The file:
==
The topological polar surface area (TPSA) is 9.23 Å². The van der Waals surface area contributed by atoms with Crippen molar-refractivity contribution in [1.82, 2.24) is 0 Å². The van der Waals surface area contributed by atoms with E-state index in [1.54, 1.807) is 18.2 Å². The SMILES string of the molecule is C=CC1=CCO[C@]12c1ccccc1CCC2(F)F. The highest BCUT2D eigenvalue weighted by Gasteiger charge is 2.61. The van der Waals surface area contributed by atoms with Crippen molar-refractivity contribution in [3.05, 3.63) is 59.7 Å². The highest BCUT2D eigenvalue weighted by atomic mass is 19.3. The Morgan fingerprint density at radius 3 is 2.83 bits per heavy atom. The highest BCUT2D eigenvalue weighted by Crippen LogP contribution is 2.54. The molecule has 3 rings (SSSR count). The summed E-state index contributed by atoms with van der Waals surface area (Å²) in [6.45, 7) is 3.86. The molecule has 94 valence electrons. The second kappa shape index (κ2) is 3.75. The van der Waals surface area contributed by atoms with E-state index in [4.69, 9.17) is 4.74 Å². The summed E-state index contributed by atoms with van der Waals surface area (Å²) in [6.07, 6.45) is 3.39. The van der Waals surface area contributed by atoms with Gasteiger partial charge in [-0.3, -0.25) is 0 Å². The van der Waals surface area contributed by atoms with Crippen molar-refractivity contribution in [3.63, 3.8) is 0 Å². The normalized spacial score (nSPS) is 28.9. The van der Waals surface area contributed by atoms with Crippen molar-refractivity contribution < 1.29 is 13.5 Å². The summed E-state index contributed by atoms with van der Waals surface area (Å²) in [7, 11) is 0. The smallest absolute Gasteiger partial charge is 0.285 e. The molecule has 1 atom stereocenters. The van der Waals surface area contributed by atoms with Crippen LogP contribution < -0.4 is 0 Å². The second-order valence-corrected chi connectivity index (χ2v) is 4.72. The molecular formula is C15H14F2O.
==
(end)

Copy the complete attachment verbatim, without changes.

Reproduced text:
The topological polar surface area (TPSA) is 9.23 Å². The van der Waals surface area contributed by atoms with Crippen molar-refractivity contribution in [1.82, 2.24) is 0 Å². The van der Waals surface area contributed by atoms with E-state index in [1.54, 1.807) is 18.2 Å². The SMILES string of the molecule is C=CC1=CCO[C@]12c1ccccc1CCC2(F)F. The highest BCUT2D eigenvalue weighted by Gasteiger charge is 2.61. The van der Waals surface area contributed by atoms with Crippen molar-refractivity contribution in [3.05, 3.63) is 59.7 Å². The highest BCUT2D eigenvalue weighted by atomic mass is 19.3. The Morgan fingerprint density at radius 3 is 2.83 bits per heavy atom. The highest BCUT2D eigenvalue weighted by Crippen LogP contribution is 2.54. The molecule has 3 rings (SSSR count). The summed E-state index contributed by atoms with van der Waals surface area (Å²) in [6.45, 7) is 3.86. The molecule has 94 valence electrons. The second kappa shape index (κ2) is 3.75. The van der Waals surface area contributed by atoms with E-state index in [4.69, 9.17) is 4.74 Å². The summed E-state index contributed by atoms with van der Waals surface area (Å²) in [6.07, 6.45) is 3.39. The van der Waals surface area contributed by atoms with Gasteiger partial charge in [-0.3, -0.25) is 0 Å². The van der Waals surface area contributed by atoms with Crippen molar-refractivity contribution in [3.63, 3.8) is 0 Å². The normalized spacial score (nSPS) is 28.9. The van der Waals surface area contributed by atoms with Crippen molar-refractivity contribution < 1.29 is 13.5 Å². The summed E-state index contributed by atoms with van der Waals surface area (Å²) in [7, 11) is 0. The smallest absolute Gasteiger partial charge is 0.285 e. The molecule has 1 atom stereocenters. The van der Waals surface area contributed by atoms with Crippen LogP contribution < -0.4 is 0 Å². The second-order valence-corrected chi connectivity index (χ2v) is 4.72. The molecular formula is C15H14F2O.